The public sector uses the data to save your life, google sells your medical search history to your insurance company.
I do work in the public sector, and I’m obviously biased, but really, I’d prefer an efficient public sector to a dysfunctional one hindered by data security.
I mean, if we took the GDPR at its strongest interpretation, then you’d need to consent when the ambulance hands your information over to the hospital, and if you’re unconscious, well though luck, then you’ll just have to die. In what world does that make any sense?
lol nope. GDPR does address this. It's one of the bases for processing - vital interests.
Read here for more if you're interested: https://ico.org.uk/for-organisations/guide-to-the-general-da...
GDPR is far less vague & excessively strict than people seem to think. It's sensible and pretty well-defined imo. You just need to take a little bit of time to read it and consider how it reasonably applies to you.
Wait, what!? Where is this coming from?
(Disclosure: I work on ads at Google, and while I can't speak for the company this is very much not something I think we do.)
Thus, not opting out does give all your medical data to the private sector anyway. Because they will have large breaches of data. And insurance companies will use it.
There was a study in the 00s that looked at major IT system implementations, and I can’t remember the exact number, but it was around a 77% failure rate for business and around 85% for public sector systems.
Which frankly make a lot of sense. Because the public sector buys its systems from the same software companies that the private sector does.
I don’t necessarily think giving up is the best sollutuon though, I think it would be better if we demanded a higher priority on IT from our political leadership than we do now. I mean, we’re seeing some with the GDPR, but did we really have to rely on the EU to do the right thing?
But opting out of a broken system (many GPs are refusing to use the system as they, in their general computer illiteracy, still find it to be insecure), is not the same as just asking for the government to do better.
You should opt out now, system is broken.
You should ask for it to be better in future - we are. Our government rejected a commission investigating why the last large-scale architecture deployment, NBN, was such an atrocious failure. A year later (under a different controlling party), a different government branch did launch an investigation, and found that it was an utter failure, at pretty much every level.
But again... That doesn't mean opting out isn't wise.
1. GPs think it's insecure.
2. If you have a MHR, then the police, Centrelink, Medicare can access it without a court order or subpoena (not the case if the clinic holds the records).
3. Finally, MHR accept no responsibility for if they do get a breach. In fact, their security disclaimer suggests that the user will be considered at fault if it happens.
Opting out was meant for people who aren’t capable of accessing a digital mailbox, but because of the reputation of public IT some people opt out for no reason other than they don’t want to be part of it.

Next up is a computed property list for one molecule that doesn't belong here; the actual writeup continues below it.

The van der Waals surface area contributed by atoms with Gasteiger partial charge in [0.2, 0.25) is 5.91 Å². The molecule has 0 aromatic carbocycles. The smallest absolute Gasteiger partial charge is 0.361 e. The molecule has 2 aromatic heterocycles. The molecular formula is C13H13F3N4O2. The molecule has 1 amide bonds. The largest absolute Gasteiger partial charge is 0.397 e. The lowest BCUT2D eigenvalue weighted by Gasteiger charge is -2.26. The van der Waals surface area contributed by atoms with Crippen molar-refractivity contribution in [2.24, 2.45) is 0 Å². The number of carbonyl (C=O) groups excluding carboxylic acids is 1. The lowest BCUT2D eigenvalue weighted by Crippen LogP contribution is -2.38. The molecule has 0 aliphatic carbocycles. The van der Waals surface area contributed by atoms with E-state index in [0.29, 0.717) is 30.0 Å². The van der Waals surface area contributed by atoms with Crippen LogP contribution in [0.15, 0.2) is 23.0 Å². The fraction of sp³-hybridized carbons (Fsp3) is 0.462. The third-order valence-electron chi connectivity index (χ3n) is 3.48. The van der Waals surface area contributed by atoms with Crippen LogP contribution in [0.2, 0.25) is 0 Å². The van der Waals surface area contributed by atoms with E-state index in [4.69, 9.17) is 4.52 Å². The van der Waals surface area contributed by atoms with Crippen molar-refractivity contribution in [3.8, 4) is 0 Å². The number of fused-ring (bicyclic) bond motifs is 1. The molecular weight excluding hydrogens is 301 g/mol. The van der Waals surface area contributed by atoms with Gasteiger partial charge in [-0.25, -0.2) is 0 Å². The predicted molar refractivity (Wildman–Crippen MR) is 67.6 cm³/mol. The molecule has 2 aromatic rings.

That’s their right, sure, but those 1-3% of the population are now costing the government as much as the other 97% times four.
The typical person to opt out isn’t old by the way, seniors are among the most happy users, no, it’s middle aged men who think they know better than the system.
Ironically around 80% of them would like to cut the public funding. I guess we could start with all the money they are wasting by opting out.
mygov, is  not  secure . Therefore, MHR is not secure. I have no reason to believe the situation has changed (2FA is still SMS only for starters) - and I cannot see any reasonable effort being made by our government to change that same situation.
Their past response  has been to ignore security problems.
I don't care how much they're paying for this brand-new insecure service. I'm irritated that they're asking Australia to pay for something that wasn't requested (people asked for an easier way to transfer records - not for their records to be housed in a known, insecure facility), and I'm irritated that after complaints of insecurity began surfacing across the nation, they started a campaign on TV calling it secure.
So no, the bigger perspective isn't a nation paying a lot for a system that isn't getting used - the bigger perspective is the nation is paying the government to allow enterprising individuals to steal and sell their data.
Not just against malicious attackers, but "legitimate" abuse like insurance companies or employers getting access without you knowing!
Is there some dire pressing need where people are literally dying because doctors can't access prior medical history in time? I've not heard anything of the sort.
Do you think the Australian government is proficient with IT and IT security?
In the perfect world, you could design an architecture for sharing data, so patients would own some sort of medical card with their history.
In the real world, your doctor and your eye doctor bought different IT systems that can’t share data without someone manually typing them in.
Hell, the hospital probably runs around a thousand different IT systems and maybe two of them have APIs, but one is SOAP and the other is Graphql and there isn’t any middleware to make them speak with eacother. So the hospital can’t share your journal between your ward and the X-Ray room, unless there is a centralised journal.